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I'm sorry, what??   I'm not sure I understand what you're trying to say.  I don't take out payday loans. 

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Wow, fastidious is a great word.  Very flattering.  For anyone else who doesn't know:
fas·tid·i·ous [fa-stid-ee-uh s, fuh-] adjective 1.  excessively particular, critical, or demanding; hard to please: a fastidious eater.  2.  requiring or characterized by excessive care or delicacy; painstaking.
I'm not sure I'd say that it's fastidious to read this.   Perhaps you were talking about how hard it is to read it instead of referring to the care I take in composing the blog.  Nuts.  Now I'm not sure whether to take that as a compliment or an insult.

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I'm glad you found this useful.  I didn't set out to satisfy anyone with the posting, but I'm glad you are.  

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I think it's great that you want to know more.  There are all kids of ways to find out.  Maybe you want to ask someone a little more local to you, since I assume you're typing from Canada.  I never knew you could grow coffee there.  You learn something new every day! 

There is always a link attached to some website or another.  I usually delete them right away from my emails, but I knew I was going to write this post, so I've been saving them up.  

It does take a lot of effort to make a comment.  It seems that perhaps some of these comments were made by people who get paid to post comments along with links to various places.  

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I'm going to hope they were talking about this website instead of their own, but I can't be sure.

So, thank you to anyone who has ever made a comment.  I know it takes some effort to make them.  I would also like to thank anyone who has never made a comment.  Thanks for reading this and hopefully enjoying the Marble Public Library blog. 
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 “Observing and commenting, it is a piece of cake.
Experiencing and sharing, that is a piece of work.”
― Toba Beta,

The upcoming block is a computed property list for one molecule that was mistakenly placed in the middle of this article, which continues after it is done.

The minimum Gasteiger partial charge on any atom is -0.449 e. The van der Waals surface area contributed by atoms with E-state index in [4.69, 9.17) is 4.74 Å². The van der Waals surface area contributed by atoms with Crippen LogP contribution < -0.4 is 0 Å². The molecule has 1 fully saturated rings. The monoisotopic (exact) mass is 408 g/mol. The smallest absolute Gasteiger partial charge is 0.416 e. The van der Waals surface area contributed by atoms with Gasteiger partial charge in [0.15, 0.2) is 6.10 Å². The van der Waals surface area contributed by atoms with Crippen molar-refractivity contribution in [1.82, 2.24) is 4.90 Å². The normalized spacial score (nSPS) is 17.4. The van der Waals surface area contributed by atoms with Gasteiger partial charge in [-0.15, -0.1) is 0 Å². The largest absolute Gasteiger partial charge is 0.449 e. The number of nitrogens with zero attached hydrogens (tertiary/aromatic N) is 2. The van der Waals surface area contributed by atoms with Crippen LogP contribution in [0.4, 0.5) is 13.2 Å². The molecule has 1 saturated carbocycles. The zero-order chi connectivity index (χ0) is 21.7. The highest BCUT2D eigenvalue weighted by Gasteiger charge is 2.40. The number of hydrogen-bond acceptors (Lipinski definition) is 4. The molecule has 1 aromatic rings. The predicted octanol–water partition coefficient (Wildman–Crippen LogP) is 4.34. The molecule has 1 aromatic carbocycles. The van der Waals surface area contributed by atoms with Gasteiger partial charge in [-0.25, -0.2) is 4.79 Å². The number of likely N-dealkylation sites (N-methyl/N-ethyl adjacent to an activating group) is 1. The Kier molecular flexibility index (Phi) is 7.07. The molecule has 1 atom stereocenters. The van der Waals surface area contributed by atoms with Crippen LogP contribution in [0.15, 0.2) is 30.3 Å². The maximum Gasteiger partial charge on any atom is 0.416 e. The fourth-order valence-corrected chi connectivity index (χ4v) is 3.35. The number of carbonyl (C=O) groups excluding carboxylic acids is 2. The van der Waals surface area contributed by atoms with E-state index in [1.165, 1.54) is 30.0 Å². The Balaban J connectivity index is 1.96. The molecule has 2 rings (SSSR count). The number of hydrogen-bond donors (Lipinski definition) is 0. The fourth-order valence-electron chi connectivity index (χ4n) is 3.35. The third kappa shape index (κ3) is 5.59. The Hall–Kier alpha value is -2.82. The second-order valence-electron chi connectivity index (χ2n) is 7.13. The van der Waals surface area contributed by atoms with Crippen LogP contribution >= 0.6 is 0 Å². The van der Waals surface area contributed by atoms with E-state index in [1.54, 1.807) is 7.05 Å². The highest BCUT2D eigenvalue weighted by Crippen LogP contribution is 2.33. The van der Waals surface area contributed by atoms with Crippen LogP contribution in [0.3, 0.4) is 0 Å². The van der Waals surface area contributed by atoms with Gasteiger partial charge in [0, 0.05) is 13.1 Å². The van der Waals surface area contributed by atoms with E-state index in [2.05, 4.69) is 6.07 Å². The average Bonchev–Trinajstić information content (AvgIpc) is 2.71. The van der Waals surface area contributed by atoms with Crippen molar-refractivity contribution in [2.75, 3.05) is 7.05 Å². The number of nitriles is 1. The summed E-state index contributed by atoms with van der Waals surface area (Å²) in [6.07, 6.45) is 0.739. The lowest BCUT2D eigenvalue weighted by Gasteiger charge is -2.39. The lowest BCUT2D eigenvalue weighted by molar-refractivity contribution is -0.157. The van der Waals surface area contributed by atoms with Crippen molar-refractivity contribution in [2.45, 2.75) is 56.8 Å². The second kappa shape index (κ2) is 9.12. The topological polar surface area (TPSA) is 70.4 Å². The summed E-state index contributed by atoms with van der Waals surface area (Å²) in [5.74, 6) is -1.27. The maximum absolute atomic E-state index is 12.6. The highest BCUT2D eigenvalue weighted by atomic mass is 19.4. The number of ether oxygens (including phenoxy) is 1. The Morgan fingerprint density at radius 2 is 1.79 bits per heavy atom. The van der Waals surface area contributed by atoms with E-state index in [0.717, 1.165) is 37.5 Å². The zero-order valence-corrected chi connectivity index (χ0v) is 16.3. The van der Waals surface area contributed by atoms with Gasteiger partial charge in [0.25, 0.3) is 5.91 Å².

My Ancestor Was an Ancient Astronaut

Thursday, January 3, 2013

You'll never get a book deal with that resolution.

“If the real world were a book, it would never find a publisher. Overlong, detailed to the point of distraction-and ultimately, without a major resolution.”
― Jasper Fforde,
Something Rotten


Did you make a resolution?  I didn't.  I couldn't think of any that I haven't already made and failed atWhich got me to thinking.  If I often make some effort to come up with a resolution at this time of year and then repeatedly fail at these resolutions, maybe I need to rethink my strategy.  

On that note, here are my resolutions:

1.  I will never turn in a library book on time again.  Ever.  Those fines help (very indirectly) pay my wages, and I need to support the library by paying them.

2.  I will spend more time sleeping.  Or, at least sleeping when I should be awake.  Naps are not okay.  I need to sleep until the morning is almost over.  To accomplish this, I need to stay up until the wee hours of the morning.  Preferrably long enough that I only get a few hours of sleep before lunch.  Which makes napping in the afternoon a bad idea since I would have only just gotten up. 

3.  I will get more screen time.  

4.  I will cut down on the amount of time I spend cleaning and organizing my house.  One person should only do so much.

5.  I will read nothing but romance novels.  But just one per month.

6.  I will gaze into every sunny sky looking for a dark cloud.  Not just figuratively either.

7.  I will eat more butter.  I love butter.  I will eat more of it.

Maybe that's all a little too tongue in cheek and just invites trouble.  I should probably stick to some of the same resolutions my sister came up with.  Things like:

1.  I will put my pants on the right way.  If the tag is in the front, I will switch them around.

2.  When I wear socks I'll wear one on each foot.  Unless it's super cold outside and then I might wear two socks on each foot.  At no time when I wear socks will I have zero socks on my feet.

I'm fond of the one about socksMaybe I'll just keep it simple and stick to that one.  You'll notice that it says nothing about the socks having to match.  That should make it a resolution that is much easier to accomplish.

It's fun to make resolutions, I'm just not any good at keeping them for very long.  At least not the ones made around the first of the year.  But maybe if I break any of these resolutions I won't feel too guilty.  I might even be happy about it.

2013 Goals

“May the New Year bring you courage to break your resolutions early! My own plan is to swear off every kind of virtue, so that I triumph even when I fall!”
― Aleister Crowley, Moonchild